I disagree with the pods suggestion. At LinkedIn, we tried to give pods a go, but it turned out to be a gigantic pain so we went back to the initial structure and it’s working pretty well. When you have your code editor up and you have 10 files all named “template.hbs” or “route.js”, it’s impossible to find the one you’re looking for. Much easier to find “student.hbs”.

    • Ryan Abel Ryan Abel says:

      Thanks for the comment, Jason.

      It’s interesting that you found the pod file structure to be unhelpful. It feels more natural to me to search for “studentcontroller” as opposed to “controllerstudent”. Maybe that feeling is just a result of my Rails background.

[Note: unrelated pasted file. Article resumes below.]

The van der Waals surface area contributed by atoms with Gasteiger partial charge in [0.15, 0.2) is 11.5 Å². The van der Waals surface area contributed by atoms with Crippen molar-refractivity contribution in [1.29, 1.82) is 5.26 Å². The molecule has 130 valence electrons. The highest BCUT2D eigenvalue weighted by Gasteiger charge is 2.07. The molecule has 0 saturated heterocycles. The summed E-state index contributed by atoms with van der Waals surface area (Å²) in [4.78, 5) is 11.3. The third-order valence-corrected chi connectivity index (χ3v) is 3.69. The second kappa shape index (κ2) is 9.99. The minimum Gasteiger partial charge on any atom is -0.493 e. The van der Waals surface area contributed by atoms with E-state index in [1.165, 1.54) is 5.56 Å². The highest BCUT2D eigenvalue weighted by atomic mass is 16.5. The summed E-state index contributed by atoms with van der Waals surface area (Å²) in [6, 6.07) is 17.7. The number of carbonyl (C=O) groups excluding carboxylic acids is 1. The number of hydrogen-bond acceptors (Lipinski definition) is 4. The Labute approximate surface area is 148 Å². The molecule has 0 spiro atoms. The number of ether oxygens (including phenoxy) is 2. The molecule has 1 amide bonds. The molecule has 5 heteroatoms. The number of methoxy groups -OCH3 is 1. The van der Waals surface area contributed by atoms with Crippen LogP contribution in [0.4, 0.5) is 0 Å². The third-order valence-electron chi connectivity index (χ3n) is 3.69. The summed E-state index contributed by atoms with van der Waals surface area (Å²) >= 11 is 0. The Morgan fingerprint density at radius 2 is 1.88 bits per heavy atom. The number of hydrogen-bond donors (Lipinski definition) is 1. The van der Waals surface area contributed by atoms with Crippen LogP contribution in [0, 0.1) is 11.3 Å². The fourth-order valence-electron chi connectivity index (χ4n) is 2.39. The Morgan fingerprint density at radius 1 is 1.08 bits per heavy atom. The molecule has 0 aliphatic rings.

Also, I can’t say I’ve felt the pain of having a lot of files named “template.hbs”. I tend to keep only 3 or 4 files open in Vim at a time and use a fuzzy finder to switch to new files. However, I can see how results would vary across text editors. I would be interested to hear of any other pains you’ve felt working with pods.

      Thanks again for the comment!

    • purna says:

      after pods we need to search by folder name instead of file thats it.
      /podname/ not an issue , just need to add ‘slash’